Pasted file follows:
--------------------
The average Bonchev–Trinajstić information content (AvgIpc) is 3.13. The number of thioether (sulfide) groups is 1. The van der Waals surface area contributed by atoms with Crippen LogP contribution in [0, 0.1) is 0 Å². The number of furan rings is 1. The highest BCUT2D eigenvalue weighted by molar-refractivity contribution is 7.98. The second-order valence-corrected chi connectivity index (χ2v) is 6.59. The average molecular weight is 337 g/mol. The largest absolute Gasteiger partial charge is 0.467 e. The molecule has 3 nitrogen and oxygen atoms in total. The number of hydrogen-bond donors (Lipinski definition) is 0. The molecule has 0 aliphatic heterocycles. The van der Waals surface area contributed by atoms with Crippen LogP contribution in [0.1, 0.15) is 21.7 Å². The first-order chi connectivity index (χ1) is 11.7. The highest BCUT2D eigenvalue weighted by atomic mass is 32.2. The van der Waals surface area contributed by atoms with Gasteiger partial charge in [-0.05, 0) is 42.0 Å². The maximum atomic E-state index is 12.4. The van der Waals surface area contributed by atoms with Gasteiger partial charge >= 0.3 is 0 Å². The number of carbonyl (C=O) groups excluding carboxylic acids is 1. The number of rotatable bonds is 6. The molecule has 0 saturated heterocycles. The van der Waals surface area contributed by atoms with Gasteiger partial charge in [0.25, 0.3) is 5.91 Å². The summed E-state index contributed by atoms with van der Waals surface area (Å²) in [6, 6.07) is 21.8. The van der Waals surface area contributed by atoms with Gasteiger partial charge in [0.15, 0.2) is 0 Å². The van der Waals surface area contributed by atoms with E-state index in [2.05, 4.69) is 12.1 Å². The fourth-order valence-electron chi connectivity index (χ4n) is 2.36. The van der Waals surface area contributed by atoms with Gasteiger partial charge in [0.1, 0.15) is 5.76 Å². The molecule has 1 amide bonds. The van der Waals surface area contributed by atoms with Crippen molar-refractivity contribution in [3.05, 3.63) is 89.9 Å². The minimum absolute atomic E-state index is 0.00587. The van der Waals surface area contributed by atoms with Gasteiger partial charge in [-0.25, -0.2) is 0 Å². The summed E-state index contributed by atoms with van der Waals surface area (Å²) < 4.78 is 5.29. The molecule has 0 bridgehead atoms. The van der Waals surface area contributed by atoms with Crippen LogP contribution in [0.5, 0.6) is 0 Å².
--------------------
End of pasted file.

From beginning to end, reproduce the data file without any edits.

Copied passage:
The average Bonchev–Trinajstić information content (AvgIpc) is 3.13. The number of thioether (sulfide) groups is 1. The van der Waals surface area contributed by atoms with Crippen LogP contribution in [0, 0.1) is 0 Å². The number of furan rings is 1. The highest BCUT2D eigenvalue weighted by molar-refractivity contribution is 7.98. The second-order valence-corrected chi connectivity index (χ2v) is 6.59. The average molecular weight is 337 g/mol. The largest absolute Gasteiger partial charge is 0.467 e. The molecule has 3 nitrogen and oxygen atoms in total. The number of hydrogen-bond donors (Lipinski definition) is 0. The molecule has 0 aliphatic heterocycles. The van der Waals surface area contributed by atoms with Crippen LogP contribution in [0.1, 0.15) is 21.7 Å². The first-order chi connectivity index (χ1) is 11.7. The highest BCUT2D eigenvalue weighted by atomic mass is 32.2. The van der Waals surface area contributed by atoms with Gasteiger partial charge in [-0.05, 0) is 42.0 Å². The maximum atomic E-state index is 12.4. The van der Waals surface area contributed by atoms with Gasteiger partial charge >= 0.3 is 0 Å². The number of carbonyl (C=O) groups excluding carboxylic acids is 1. The number of rotatable bonds is 6. The molecule has 0 saturated heterocycles. The van der Waals surface area contributed by atoms with Gasteiger partial charge in [0.25, 0.3) is 5.91 Å². The summed E-state index contributed by atoms with van der Waals surface area (Å²) in [6, 6.07) is 21.8. The van der Waals surface area contributed by atoms with Gasteiger partial charge in [0.15, 0.2) is 0 Å². The van der Waals surface area contributed by atoms with E-state index in [2.05, 4.69) is 12.1 Å². The fourth-order valence-electron chi connectivity index (χ4n) is 2.36. The van der Waals surface area contributed by atoms with Gasteiger partial charge in [0.1, 0.15) is 5.76 Å². The molecule has 1 amide bonds. The van der Waals surface area contributed by atoms with Crippen molar-refractivity contribution in [3.05, 3.63) is 89.9 Å². The minimum absolute atomic E-state index is 0.00587. The van der Waals surface area contributed by atoms with Gasteiger partial charge in [-0.25, -0.2) is 0 Å². The summed E-state index contributed by atoms with van der Waals surface area (Å²) < 4.78 is 5.29. The molecule has 0 bridgehead atoms. The van der Waals surface area contributed by atoms with Crippen LogP contribution in [0.5, 0.6) is 0 Å².